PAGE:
Why is it still groundbreaking for a TV show like Scandal to have a black female star?

Kerry Washington, star of <em>Scandal</em>, is the first black woman to be starring in a US primetime network show since the 1970s.

Blanche and Dorothy and Rose and Sophia. Donatello and Leonardo and Michelangelo and Raphael. Max and Khadijah and Synclaire and Regine. Samantha and Carrie and Charlotte and Miranda. The Power of Four (those foursomes were from The Golden Girls, Teenage Mutant Ninja Turtles, Living Single and Sex and the City, respectively) is a well worn television trope. For one thing, it makes it incredibly easy for TV writers to format “Which X Show Character Are YOU?” quizzes, and for another, it’s the perfect number for audiences to latch onto and identify with. It allows for interesting mixes - each relationship reveals further insight into the characters, and allows for more nuanced inferences to be written for, and understood by audiences. It’s a magic TV number.

Whatever permutations the four take on, there is always a "hub person" ie the character around whom the others revolve. The three are mere satellites - interesting and worthy of study, sure - but all working around the main event, the fully formed planet that brings them all together. So that’s why Sex and the City’s Carrie Bradshaw was the only one who “couldn’t help but wonder”. It’s why Sarah Jessica Parker won the Golden Globe for Best Actress, while the others were nominated in the "Supporting Actress" category (only Kim Cattrall ever won). And even when all four of the leads won Emmys in the "Lead Actress" category, as with The Golden Girls, you knew in your gut that Dorothy Zbornak (Bea Arthur) was the show’s centre, just as Khadijah James (Queen Latifah) was the glue that kept the the girls together in Living Single.

The hub person that I am most excited by at the moment is on Some Girls, a teen show on BBC Three. Holli, Saz and Amber all revolve around their hub person, Viva, who is smart and wise and fun and pretty, and as complicated as a 16 year-old girl on telly can be. She is also black (where her satellites are white and Asian). If you can’t tell why that is worth noting, then you must not watch a lot of television. Even more thrillingly, Viva is a hub person in the same era as one of television’s Great Black Girl Moments™; she exists in the time of Scandal, and the character of Olivia Pope, who, with apologies to Charles Spencer, is sheer televisual viagra. Scandal is a phenomenon, not that you would guess this from its buried-away little slot on More4 on British telly.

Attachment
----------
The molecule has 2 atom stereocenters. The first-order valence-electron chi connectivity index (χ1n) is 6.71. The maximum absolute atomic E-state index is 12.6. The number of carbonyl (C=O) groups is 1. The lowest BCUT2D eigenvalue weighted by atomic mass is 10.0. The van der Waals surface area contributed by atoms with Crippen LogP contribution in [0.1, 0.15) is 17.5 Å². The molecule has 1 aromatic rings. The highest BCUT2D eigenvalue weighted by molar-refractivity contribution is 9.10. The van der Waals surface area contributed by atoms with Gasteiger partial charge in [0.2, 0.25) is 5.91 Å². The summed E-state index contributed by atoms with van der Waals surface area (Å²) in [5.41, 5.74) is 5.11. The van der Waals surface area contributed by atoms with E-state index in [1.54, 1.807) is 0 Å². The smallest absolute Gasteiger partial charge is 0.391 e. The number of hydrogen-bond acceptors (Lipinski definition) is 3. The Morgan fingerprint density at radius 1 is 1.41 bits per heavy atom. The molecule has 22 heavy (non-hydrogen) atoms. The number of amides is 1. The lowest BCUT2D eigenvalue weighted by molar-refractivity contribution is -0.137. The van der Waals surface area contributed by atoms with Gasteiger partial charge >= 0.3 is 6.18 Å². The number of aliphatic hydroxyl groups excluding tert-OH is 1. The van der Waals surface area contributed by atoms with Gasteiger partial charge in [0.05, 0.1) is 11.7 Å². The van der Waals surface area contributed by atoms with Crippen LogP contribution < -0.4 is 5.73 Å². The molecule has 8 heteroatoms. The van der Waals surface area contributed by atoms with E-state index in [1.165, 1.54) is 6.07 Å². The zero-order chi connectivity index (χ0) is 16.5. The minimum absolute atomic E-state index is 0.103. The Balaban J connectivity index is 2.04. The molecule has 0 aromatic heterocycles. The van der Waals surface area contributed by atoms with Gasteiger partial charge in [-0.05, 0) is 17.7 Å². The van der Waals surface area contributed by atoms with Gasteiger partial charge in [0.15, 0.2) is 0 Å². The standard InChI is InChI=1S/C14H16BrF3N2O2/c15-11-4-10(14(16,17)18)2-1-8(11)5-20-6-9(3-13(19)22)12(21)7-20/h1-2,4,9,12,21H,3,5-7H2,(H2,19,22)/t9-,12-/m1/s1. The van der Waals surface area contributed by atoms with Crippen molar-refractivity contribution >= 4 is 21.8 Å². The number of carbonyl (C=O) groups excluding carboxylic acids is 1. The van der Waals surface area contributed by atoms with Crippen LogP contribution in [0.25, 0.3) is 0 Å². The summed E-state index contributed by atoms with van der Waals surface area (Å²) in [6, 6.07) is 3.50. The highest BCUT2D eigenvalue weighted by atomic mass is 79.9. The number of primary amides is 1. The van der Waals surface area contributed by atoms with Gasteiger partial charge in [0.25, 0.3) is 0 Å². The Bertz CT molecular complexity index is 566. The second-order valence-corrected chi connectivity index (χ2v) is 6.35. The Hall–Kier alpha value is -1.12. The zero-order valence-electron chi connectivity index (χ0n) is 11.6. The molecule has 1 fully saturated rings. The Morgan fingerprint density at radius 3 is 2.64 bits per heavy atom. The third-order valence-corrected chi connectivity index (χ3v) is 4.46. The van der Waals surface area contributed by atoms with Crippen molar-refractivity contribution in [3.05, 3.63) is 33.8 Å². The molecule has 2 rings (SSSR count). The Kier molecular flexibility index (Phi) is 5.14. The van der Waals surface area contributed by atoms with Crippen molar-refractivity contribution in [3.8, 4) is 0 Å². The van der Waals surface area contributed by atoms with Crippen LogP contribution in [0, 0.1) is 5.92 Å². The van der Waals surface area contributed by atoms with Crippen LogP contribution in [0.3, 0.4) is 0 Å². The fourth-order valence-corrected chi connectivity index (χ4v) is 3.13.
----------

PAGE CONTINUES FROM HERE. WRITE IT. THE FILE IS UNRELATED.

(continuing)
Its star, Kerry Washington - all quivering lips and conflicted Bambi eyes - made history when she was nominated for an Emmy for her portrayal of the Washington DC fixer who isn’t quite as immaculate as the sharply tailored white suits she favours. Washington was the first black woman nominated in the category of Lead Actress in a Drama since Cicely Tyson in 1995; no black actress has ever won it, not once in the Emmys’ 64-year history. Scandal is one of the highest rated dramas on television at the moment, and Olivia Pope is not only the hub person on her show, she’s almost a hub person for prime time television as a whole. It is exciting, but we’ve been excited before, like when Halle Berry became the first black woman to win a Best Actress Oscar in 2001, and we all braced ourselves for a veritable rainbow revolution in the world of casting. In reality, only three black women have been nominated in that category since then (Gabourey Sidibe in 2009, for Precious; Viola Davis for The Help in 2011 and Quvenzhane Wallis last year, for Beasts of the Southern Wild) and none of them won. Break out the champagne. . .

But back to Scandal, which is impressive while still carrying the mantle of startling "firsts" for a television show being broadcast in the 2010s. Here are the facts of it: it was created by a black woman, based on the life of a black woman, and stars a black woman in the lead role. Washington is the first black woman to be starring in a US primetime network show since the 1970s. For the show’s eighth episode of the current (third) series, creator Shonda Rhimes has enlisted the talent of Sundance-winning Best Director Ava DuVernay (in turn, she was the first African-American winner of that prize). Ebony magazine tells us it “will be the first time a Black woman directs a primetime network TV drama created by a Black woman and starring a Black woman.” It is 2013.